The genus name of this species—Podiceps—comes from two Latin words: podicis, meaning “vent” or “anus” and pes meaning “foot”. This is a reference to the attachment point of the bird’s legs—at the extreme back end of its body. The specific epithet nigricollis is Latin for “black-necked”: niger means “black” and collis means “neck”.
Description and range :
P. n. nigricollis, non-breeding plumage The Black-necked Grebe is 28–34 centimetres (11–13 in) long. The adult is unmistakable in summer with a black head and neck and yellow ear tufts. In winter, this small grebe is white with a poorly defined black cap, which distinguishes it from the crisper-looking Slavonian Grebe (Horned Grebe in America). The Black-necked Grebe is an excellent swimmer and diver, and pursues its prey underwater, eating mostly fish as well as small crustaceans, aquatic insects and larvae. It prefers to escape danger by diving rather than flying, although it can easily rise from the water. Like all grebes, the Black-necked Grebe nests on the water’s edge, since its legs are set very far back and it cannot walk well. Usually two eggs are laid, and the striped young are sometimes carried on the adult’s back. Interestingly, the eared grebe is essentially flightless for most of the year (9 to 10 months), and serves as an example of one of the most inefficient flier among avifauna.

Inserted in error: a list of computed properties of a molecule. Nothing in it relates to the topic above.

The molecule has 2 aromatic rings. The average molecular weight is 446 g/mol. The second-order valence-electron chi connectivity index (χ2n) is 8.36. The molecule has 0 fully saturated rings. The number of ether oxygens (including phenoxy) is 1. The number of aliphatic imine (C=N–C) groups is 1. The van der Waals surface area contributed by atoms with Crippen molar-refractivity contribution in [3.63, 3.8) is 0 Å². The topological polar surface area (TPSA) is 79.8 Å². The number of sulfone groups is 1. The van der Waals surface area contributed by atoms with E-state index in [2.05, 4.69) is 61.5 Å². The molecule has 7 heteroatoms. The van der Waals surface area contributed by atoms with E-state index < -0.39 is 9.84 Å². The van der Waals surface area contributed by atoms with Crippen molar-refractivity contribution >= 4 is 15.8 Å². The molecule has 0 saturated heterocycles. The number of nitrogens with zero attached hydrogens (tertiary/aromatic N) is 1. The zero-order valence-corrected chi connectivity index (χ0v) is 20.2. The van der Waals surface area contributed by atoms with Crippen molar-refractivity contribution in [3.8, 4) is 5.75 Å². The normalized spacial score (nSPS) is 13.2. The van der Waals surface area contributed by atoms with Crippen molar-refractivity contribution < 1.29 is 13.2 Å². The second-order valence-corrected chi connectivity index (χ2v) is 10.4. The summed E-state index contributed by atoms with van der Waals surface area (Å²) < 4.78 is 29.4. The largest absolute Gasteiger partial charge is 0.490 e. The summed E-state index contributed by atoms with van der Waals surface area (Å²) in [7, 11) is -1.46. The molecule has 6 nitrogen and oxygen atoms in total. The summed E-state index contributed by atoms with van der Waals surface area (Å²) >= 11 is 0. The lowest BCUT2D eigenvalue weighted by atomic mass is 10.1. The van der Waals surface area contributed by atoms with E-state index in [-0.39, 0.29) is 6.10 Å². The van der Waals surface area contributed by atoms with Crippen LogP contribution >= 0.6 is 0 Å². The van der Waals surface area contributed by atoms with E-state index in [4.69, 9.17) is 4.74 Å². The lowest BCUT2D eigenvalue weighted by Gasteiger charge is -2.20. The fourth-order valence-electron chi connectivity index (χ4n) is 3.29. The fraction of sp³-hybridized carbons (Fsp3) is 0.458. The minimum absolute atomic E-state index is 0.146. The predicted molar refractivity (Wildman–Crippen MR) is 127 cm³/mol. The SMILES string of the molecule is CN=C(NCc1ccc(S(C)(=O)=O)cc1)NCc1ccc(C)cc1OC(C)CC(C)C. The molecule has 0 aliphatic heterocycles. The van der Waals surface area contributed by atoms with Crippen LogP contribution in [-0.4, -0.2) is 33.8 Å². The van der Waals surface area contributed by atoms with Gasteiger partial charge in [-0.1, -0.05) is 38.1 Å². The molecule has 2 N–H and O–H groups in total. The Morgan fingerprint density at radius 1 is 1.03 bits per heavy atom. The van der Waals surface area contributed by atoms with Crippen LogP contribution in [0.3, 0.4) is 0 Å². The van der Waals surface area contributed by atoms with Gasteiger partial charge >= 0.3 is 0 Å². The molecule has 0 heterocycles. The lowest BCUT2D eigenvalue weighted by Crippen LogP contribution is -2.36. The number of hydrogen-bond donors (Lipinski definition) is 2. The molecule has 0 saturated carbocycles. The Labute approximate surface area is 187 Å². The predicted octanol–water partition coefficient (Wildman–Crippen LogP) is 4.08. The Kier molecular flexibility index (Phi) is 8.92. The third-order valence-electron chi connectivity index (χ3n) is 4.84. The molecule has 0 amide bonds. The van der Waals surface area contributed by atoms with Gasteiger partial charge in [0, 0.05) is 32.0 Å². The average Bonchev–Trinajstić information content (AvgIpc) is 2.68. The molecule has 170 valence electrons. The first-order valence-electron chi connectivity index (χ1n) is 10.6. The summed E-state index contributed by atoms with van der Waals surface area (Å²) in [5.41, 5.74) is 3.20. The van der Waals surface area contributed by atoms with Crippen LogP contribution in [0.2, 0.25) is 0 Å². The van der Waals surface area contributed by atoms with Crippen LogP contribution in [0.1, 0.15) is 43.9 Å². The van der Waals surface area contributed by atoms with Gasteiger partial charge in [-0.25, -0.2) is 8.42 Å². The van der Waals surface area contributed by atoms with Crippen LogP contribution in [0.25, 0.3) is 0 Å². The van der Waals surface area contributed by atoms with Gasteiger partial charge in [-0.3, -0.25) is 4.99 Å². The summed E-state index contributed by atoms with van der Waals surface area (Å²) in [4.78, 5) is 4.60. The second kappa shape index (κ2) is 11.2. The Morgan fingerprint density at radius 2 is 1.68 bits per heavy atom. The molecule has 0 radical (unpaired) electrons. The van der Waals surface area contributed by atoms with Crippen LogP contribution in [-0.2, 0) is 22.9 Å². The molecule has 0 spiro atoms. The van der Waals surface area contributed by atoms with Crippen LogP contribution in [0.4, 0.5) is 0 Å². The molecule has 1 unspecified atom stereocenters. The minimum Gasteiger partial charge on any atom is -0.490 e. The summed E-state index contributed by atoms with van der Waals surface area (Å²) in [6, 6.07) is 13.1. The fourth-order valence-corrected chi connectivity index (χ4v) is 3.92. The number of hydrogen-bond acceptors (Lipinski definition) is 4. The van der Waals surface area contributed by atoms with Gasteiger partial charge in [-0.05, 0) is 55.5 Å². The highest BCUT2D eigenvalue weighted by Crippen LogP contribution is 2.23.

In the Danube Delta we could fin it in few places situated near the Mila 23 villagge.